Friday, January 13, 2012

Book Review: The Dead of Winter, by Chris Priestley

Priestley, Chris. The Dead of Winter. 224 p. Bloomsbury USA. 2012. Hardcover $16.99. ISBN 9781599907451.

This engaging, atmospheric gothic novel is the perfect antidote to the 80-degee weather we've been having here in Southern California lately. I mean, it's JANUARY. I'd like to feel the cold!

Well, despite the unseasonable temperatures, reading The Dead of Winter made me want to wrap myself in a heavy blanket and sit in front of a roaring fire to keep warm. It's deliciously chilling!

The plot neatly comprises nearly all the familiar Victorian gothic tropes: an orphan, a gloomy old manor with a tortured owner; a helpful and loyal servant; a tragic ghost. Oh, and moors. In short, it's pretty awesome.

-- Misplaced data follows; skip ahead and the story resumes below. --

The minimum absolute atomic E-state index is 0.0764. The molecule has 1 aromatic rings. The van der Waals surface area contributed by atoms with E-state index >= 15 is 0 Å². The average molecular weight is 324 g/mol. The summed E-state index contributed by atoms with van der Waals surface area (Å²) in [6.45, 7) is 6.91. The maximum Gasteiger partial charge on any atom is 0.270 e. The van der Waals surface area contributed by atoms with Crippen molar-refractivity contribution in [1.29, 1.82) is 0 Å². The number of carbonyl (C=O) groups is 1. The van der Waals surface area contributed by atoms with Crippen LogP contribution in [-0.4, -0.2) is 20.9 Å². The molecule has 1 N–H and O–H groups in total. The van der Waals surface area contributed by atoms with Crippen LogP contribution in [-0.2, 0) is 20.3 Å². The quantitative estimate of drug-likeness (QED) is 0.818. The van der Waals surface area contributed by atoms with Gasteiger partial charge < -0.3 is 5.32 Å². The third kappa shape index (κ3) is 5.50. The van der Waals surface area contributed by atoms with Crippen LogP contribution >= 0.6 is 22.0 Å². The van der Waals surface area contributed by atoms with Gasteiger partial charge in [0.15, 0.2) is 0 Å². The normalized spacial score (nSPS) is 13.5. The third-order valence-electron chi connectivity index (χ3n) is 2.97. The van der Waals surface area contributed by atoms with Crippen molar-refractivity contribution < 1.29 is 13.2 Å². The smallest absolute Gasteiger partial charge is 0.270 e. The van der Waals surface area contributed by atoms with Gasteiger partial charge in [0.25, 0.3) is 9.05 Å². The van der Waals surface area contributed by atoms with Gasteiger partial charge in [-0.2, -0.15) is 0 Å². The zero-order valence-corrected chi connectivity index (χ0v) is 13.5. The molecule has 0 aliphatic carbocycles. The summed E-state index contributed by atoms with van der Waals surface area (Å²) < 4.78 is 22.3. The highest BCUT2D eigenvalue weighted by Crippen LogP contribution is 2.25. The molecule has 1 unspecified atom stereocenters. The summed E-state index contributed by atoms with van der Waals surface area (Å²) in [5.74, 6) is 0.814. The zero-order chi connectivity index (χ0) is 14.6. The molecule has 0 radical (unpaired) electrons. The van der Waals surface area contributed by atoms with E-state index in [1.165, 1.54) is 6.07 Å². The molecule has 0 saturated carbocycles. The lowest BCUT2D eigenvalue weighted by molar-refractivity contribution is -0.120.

This book reads like an homage to classic gothic novels, and could be a great introduction to Poe or the Bronte sisters. Occasional SAT words encourage vocabulary building, but short sentences and a fairly straightforward plot make the old-fashioned writing style very approachable for a young reader.

The ambiguous ending works well with the tone of the novel, and the overall effect is genuinely creepy, but not exactly scary-- a solid pick for a middle schooler who likes ghost stories. 

The Dead of Winter was published in the UK in 2010, and will hit US bookstore shelves on January 31. ARC for review provided by Bloomsbury USA via NetGalley.

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